Digital Intelligence

Entries from Digital Intelligence tagged with "coi"

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Government axes COI ad agency- 400 advertising jobs at risk

The Government has shut down its iconic Central Office of Information (COI) ad agency arm, putting an estimated 400 advertising jobs at risk. Set up in 1946, the COI commissions public information films and government advertising and publicity campaigns, and was the agency behind the memroable fire safety TV ad "Charley says".

The decision comes after a review by Matt Tee, former permanent secretary for government communications, which recommended replacing it with a new communications centre. However, the government has not taken up Tee's plan to replace the COI with a new body, the Government Communications Centre, with a wider remit and responsibility for keeping a tight reign on advertising and marketing spend. Instead the government intends to run advertising and marketing activity out of the Cabinet Office, hiring about 20 extra staff to complement existing communications teams. Tee had envisaged that the GCC would have a staff of 150.


24/06/2011  |  Full story...

Government lays adspend details bare in new transparency drive

Detailed information about public spending over the last two years was published on Friday as part of a new government drive for greater transparency. The Treasury said it had taken an "unprecedented step" by publishing data from the Combined Online Information System (COINS) for 2008-09 and 2009-10, describing it as "the most detailed UK public expenditure data ever released".

COINS is one of a stack of government databases which Cameron has pledged to make available to the public in an attempt to make the government more accountable. The Central Office of Information spent £540m on marketing in the year to the end of March 2009, which included £211m on traditional advertising and £40m on digital, according to the COI's annual report.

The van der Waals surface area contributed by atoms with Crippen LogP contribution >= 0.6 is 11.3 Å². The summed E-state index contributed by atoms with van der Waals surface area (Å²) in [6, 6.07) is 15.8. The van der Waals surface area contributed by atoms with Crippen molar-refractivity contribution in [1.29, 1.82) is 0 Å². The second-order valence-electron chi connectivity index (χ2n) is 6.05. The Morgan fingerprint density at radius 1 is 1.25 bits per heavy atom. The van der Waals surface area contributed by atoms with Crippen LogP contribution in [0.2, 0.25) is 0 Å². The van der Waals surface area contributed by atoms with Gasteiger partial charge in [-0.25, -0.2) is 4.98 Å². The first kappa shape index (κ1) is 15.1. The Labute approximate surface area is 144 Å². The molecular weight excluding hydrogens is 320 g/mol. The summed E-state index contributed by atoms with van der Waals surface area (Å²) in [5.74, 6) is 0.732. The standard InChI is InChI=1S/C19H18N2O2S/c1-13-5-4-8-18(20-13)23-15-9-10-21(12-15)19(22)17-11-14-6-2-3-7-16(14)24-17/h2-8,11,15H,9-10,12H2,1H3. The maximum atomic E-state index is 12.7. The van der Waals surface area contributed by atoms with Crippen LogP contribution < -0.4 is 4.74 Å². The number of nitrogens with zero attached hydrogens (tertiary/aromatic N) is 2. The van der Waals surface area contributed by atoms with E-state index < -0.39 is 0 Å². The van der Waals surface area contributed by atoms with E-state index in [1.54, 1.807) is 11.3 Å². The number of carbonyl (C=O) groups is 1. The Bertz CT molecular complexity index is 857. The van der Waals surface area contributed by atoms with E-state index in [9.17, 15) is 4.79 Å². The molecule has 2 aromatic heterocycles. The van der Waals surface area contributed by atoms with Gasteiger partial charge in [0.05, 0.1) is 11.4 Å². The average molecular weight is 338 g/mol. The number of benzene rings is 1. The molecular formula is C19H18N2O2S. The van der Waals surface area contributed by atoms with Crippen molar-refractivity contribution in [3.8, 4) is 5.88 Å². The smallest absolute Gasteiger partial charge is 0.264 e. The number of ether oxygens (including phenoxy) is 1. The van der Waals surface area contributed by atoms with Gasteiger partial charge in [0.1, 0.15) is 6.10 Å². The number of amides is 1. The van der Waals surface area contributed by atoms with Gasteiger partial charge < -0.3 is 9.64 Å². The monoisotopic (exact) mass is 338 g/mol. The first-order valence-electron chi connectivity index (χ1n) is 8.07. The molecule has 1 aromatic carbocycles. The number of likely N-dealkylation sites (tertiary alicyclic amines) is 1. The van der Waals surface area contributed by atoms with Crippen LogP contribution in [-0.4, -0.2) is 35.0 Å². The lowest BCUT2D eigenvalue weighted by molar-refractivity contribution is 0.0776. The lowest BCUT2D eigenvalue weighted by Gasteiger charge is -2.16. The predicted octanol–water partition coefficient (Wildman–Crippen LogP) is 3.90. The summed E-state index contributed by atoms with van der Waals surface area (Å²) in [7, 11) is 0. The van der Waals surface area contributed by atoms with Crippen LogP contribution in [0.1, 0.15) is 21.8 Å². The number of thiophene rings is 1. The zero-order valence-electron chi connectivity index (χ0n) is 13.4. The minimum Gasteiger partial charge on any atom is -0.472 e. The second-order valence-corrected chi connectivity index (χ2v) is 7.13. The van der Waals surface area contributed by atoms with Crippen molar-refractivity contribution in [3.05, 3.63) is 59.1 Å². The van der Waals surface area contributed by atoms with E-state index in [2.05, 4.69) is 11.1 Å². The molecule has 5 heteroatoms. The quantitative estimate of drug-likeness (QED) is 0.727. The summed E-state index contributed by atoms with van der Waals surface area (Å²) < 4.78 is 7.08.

07/06/2010  |  Full story...

I-Level confirms liquidation as 18 Jam staff join Engine

I-Level has gone into liquidation after failing to find a buyer, with communications agency Engine becoming the first firm to buy part of the one-time leading UK digital agency. The decision follows a dramatic winding down of the business following private equity firm ECI placing it into administration last week.

More than 90 jobs are believed to have been made redundant, and the closing down of the agency will have a knock-on negative effect for a number of high profile media owners. This includes Google, Yahoo and Microsoft, along with mobile operator Orange, who were working with the agency on various projects.

Corporate restructuring specialists, Zolfo Cooper have been confirmed as Administrators to I-Level. Joint Administrators Alastair Beveridge, Deborah King and Stuart Mackellar have finalised the successful acquisition of the company’s social media unit – ‘Jam’ – to communications agency, The Engine Group. It is understood that 18 I-Level employees will transfer across in the purchase.


12/05/2010  |  Full story...

Over 100 jobs in doubt as I-Level goes into administration

I-Level, one of the UKs largest independent digital marketing agencies, has gone into administration after losing a large contract for government advertising. It is estimated that around £40m, or two-fifths, of I-Level’s revenues came from the Central Office of Information until earlier this year. However, despite teaming up with media agency Starcom to tender for the renewed contract in February, the COI awarded its business to WPP’s GroupM.

The agency, led by co-founder Andrew Walmsley and group chief executive Stephen Rust, has now called in Zolfo Cooper as administrator after suffering cashflow problems resulting from the loss of the contract. The administrators hope to sell the business as a going concern.


05/05/2010  |  Full story...

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